So what is it about stress that makes us totally unable to handle life’s little inconveniences? When so many bad things are happening in the world, why, out of all the problems and potential challenges being thrown at us, is it the little everyday things which are sending us over the edge?

“When we’re experiencing high levels of stress and anxiety, it’s common to find that small inconveniences such as a burnt dinner, broken hairdryer or frozen PC feel overwhelming,” explains Dr Meg Arroll, chartered psychologist on behalf of Healthspan. 

“Even in relatively stable times before the coronavirus pandemic, we tended to worry about life’s little niggles – a survey commissioned by Healthspan found that 62% of respondents claimed their minds ran ‘a mile a minute’ and 83% felt like they had constant internal chatter.

“With the addition of coronavirus, we have even more to think about now, so our minds are processing a higher cognitive load.”

According to Dr Arroll, when our minds are handling so much information, worry and general anxiety, they don’t have time to relax – meaning we end up sending our bodies into fight-or-flight mode.

“Our mental capacity is finite, therefore if we are constantly thinking about the coronavirus and what it means for our work, financial stability, family, health and what the ‘new normal’ will look like, we have little space for a calming narrative.

“These negative and ruminative thought patterns can put us into fight-or-flight mode, make us hypervigilant and subject to mood swings, irritability and a cause a low tolerance for stress. Hence, when some small problem occurs, our ‘worry cup’ is already pretty full – so this can send us over the edge.”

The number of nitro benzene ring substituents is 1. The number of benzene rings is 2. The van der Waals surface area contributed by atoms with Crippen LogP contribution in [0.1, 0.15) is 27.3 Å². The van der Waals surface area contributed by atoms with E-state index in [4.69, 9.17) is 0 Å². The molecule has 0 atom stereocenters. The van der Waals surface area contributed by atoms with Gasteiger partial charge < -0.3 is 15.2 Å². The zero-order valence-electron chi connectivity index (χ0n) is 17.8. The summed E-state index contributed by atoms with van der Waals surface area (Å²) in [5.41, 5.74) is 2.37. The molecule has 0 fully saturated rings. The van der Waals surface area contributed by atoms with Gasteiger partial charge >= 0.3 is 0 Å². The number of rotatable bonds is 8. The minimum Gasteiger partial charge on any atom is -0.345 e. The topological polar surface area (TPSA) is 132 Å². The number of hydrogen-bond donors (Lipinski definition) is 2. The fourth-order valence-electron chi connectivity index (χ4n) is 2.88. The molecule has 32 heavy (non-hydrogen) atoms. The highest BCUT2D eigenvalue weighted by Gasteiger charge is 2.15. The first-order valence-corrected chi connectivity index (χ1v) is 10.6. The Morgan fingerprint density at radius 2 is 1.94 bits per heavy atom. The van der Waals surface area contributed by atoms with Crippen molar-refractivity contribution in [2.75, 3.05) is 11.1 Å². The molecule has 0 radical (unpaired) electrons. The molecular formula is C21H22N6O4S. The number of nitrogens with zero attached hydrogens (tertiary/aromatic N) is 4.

An illustration of a stressed woman with her head in her hands
When our “worry cup” overflows and we start to freak out over the smallest of things, it’s time to check in with ourselves.

When our “worry cup” overflows and we start to freak out over the smallest of things, it’s time to check in with ourselves, Dr Arroll explains.

“To prevent yourself from freaking out over the small things, it’s important to tackle the negative thought patterns that are running in the background. We can do this by limiting the amount of news we consume, resetting our mindset to the positive by looking at the lessons we can learn from this experience, keeping socially connected while adhering to physical distancing rules (via the phone, messaging and video conferencing) and paying attention to our physical health in terms of our nutrition, sleep and movement.”

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Next time you find yourself freaking out about the smallest of issues or snapping at your housemate for making the tiniest noise, take the time to sit back and evaluate whether you’re actually annoyed, or whether you’re just stressed out.

There are very few empty “worry cups” in the world right now, so this is a feeling many of your friends and family members are probably dealing with. Just remember: whatever you’re experiencing right now (and however your mind is responding), you’ve got this.